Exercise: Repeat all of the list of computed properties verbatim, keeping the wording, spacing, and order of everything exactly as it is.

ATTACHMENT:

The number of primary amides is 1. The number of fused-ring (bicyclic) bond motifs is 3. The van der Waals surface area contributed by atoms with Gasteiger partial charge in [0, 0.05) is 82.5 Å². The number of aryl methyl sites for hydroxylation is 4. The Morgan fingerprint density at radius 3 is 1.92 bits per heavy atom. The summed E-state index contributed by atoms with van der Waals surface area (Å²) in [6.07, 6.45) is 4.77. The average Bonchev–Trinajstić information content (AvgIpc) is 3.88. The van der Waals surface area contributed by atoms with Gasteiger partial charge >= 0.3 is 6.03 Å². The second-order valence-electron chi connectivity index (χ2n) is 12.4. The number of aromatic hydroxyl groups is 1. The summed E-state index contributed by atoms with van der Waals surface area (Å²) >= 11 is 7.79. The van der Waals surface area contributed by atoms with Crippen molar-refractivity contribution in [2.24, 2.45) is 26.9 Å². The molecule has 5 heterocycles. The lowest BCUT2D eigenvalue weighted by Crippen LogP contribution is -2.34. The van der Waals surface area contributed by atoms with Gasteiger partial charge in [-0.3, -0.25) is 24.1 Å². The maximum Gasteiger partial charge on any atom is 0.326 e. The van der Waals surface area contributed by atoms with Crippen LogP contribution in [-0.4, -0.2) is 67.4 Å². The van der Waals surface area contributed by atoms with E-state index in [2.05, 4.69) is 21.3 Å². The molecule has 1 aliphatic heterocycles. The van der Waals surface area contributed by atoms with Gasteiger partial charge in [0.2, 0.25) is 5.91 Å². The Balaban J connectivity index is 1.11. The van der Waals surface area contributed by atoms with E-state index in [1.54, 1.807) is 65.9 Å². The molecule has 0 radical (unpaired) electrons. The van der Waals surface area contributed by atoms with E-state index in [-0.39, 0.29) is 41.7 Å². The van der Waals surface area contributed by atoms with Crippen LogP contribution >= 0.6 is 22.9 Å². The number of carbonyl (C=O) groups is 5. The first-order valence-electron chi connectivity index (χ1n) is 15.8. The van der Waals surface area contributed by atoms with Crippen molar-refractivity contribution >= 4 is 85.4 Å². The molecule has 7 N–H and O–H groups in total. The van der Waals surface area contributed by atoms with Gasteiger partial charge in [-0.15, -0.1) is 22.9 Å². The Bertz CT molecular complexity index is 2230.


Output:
The number of primary amides is 1. The number of fused-ring (bicyclic) bond motifs is 3. The van der Waals surface area contributed by atoms with Gasteiger partial charge in [0, 0.05) is 82.5 Å². The number of aryl methyl sites for hydroxylation is 4. The Morgan fingerprint density at radius 3 is 1.92 bits per heavy atom. The summed E-state index contributed by atoms with van der Waals surface area (Å²) in [6.07, 6.45) is 4.77. The average Bonchev–Trinajstić information content (AvgIpc) is 3.88. The van der Waals surface area contributed by atoms with Gasteiger partial charge >= 0.3 is 6.03 Å². The second-order valence-electron chi connectivity index (χ2n) is 12.4. The number of aromatic hydroxyl groups is 1. The summed E-state index contributed by atoms with van der Waals surface area (Å²) >= 11 is 7.79. The van der Waals surface area contributed by atoms with Crippen molar-refractivity contribution in [2.24, 2.45) is 26.9 Å². The molecule has 5 heterocycles. The lowest BCUT2D eigenvalue weighted by Crippen LogP contribution is -2.34. The van der Waals surface area contributed by atoms with Gasteiger partial charge in [-0.3, -0.25) is 24.1 Å². The maximum Gasteiger partial charge on any atom is 0.326 e. The van der Waals surface area contributed by atoms with Crippen LogP contribution in [-0.4, -0.2) is 67.4 Å². The van der Waals surface area contributed by atoms with E-state index in [2.05, 4.69) is 21.3 Å². The molecule has 1 aliphatic heterocycles. The van der Waals surface area contributed by atoms with Gasteiger partial charge in [0.2, 0.25) is 5.91 Å². The Balaban J connectivity index is 1.11. The van der Waals surface area contributed by atoms with E-state index in [1.54, 1.807) is 65.9 Å². The molecule has 0 radical (unpaired) electrons. The van der Waals surface area contributed by atoms with E-state index in [-0.39, 0.29) is 41.7 Å². The van der Waals surface area contributed by atoms with Crippen LogP contribution >= 0.6 is 22.9 Å². The number of carbonyl (C=O) groups is 5. The first-order valence-electron chi connectivity index (χ1n) is 15.8. The van der Waals surface area contributed by atoms with Crippen molar-refractivity contribution >= 4 is 85.4 Å². The molecule has 7 N–H and O–H groups in total. The van der Waals surface area contributed by atoms with Gasteiger partial charge in [-0.15, -0.1) is 22.9 Å². The Bertz CT molecular complexity index is 2230.